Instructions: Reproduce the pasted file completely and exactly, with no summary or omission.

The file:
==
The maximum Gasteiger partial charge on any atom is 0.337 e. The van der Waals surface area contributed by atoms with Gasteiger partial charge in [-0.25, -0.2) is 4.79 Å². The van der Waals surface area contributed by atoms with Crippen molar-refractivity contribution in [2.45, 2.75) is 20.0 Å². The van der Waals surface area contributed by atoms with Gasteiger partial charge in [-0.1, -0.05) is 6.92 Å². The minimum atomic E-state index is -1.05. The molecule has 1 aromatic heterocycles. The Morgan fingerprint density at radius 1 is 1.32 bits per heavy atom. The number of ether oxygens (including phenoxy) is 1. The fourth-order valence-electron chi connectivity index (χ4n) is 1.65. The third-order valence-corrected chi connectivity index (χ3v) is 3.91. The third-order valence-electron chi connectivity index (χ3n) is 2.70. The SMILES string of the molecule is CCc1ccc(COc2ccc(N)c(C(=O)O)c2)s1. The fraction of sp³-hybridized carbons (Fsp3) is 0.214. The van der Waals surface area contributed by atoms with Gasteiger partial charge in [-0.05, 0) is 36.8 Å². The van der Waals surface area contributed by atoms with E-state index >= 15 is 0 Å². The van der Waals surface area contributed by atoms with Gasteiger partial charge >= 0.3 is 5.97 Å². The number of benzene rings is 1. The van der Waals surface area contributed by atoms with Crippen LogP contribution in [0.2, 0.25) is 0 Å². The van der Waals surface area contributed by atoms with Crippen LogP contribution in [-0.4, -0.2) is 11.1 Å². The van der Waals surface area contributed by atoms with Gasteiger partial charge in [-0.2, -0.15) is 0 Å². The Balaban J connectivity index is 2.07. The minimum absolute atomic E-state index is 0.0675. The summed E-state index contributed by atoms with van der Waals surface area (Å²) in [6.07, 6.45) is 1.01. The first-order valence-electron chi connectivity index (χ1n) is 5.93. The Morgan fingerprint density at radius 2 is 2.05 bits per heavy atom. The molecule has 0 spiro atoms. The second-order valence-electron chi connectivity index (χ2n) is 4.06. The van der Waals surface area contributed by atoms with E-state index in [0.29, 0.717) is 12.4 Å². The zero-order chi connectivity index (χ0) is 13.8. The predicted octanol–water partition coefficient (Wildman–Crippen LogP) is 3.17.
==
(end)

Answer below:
The maximum Gasteiger partial charge on any atom is 0.337 e. The van der Waals surface area contributed by atoms with Gasteiger partial charge in [-0.25, -0.2) is 4.79 Å². The van der Waals surface area contributed by atoms with Crippen molar-refractivity contribution in [2.45, 2.75) is 20.0 Å². The van der Waals surface area contributed by atoms with Gasteiger partial charge in [-0.1, -0.05) is 6.92 Å². The minimum atomic E-state index is -1.05. The molecule has 1 aromatic heterocycles. The Morgan fingerprint density at radius 1 is 1.32 bits per heavy atom. The number of ether oxygens (including phenoxy) is 1. The fourth-order valence-electron chi connectivity index (χ4n) is 1.65. The third-order valence-corrected chi connectivity index (χ3v) is 3.91. The third-order valence-electron chi connectivity index (χ3n) is 2.70. The SMILES string of the molecule is CCc1ccc(COc2ccc(N)c(C(=O)O)c2)s1. The fraction of sp³-hybridized carbons (Fsp3) is 0.214. The van der Waals surface area contributed by atoms with Gasteiger partial charge in [-0.05, 0) is 36.8 Å². The van der Waals surface area contributed by atoms with E-state index >= 15 is 0 Å². The van der Waals surface area contributed by atoms with Gasteiger partial charge >= 0.3 is 5.97 Å². The number of benzene rings is 1. The van der Waals surface area contributed by atoms with Crippen LogP contribution in [0.2, 0.25) is 0 Å². The van der Waals surface area contributed by atoms with Crippen LogP contribution in [-0.4, -0.2) is 11.1 Å². The van der Waals surface area contributed by atoms with Gasteiger partial charge in [-0.2, -0.15) is 0 Å². The Balaban J connectivity index is 2.07. The minimum absolute atomic E-state index is 0.0675. The summed E-state index contributed by atoms with van der Waals surface area (Å²) in [6.07, 6.45) is 1.01. The first-order valence-electron chi connectivity index (χ1n) is 5.93. The Morgan fingerprint density at radius 2 is 2.05 bits per heavy atom. The molecule has 0 spiro atoms. The second-order valence-electron chi connectivity index (χ2n) is 4.06. The van der Waals surface area contributed by atoms with E-state index in [0.29, 0.717) is 12.4 Å². The zero-order chi connectivity index (χ0) is 13.8. The predicted octanol–water partition coefficient (Wildman–Crippen LogP) is 3.17.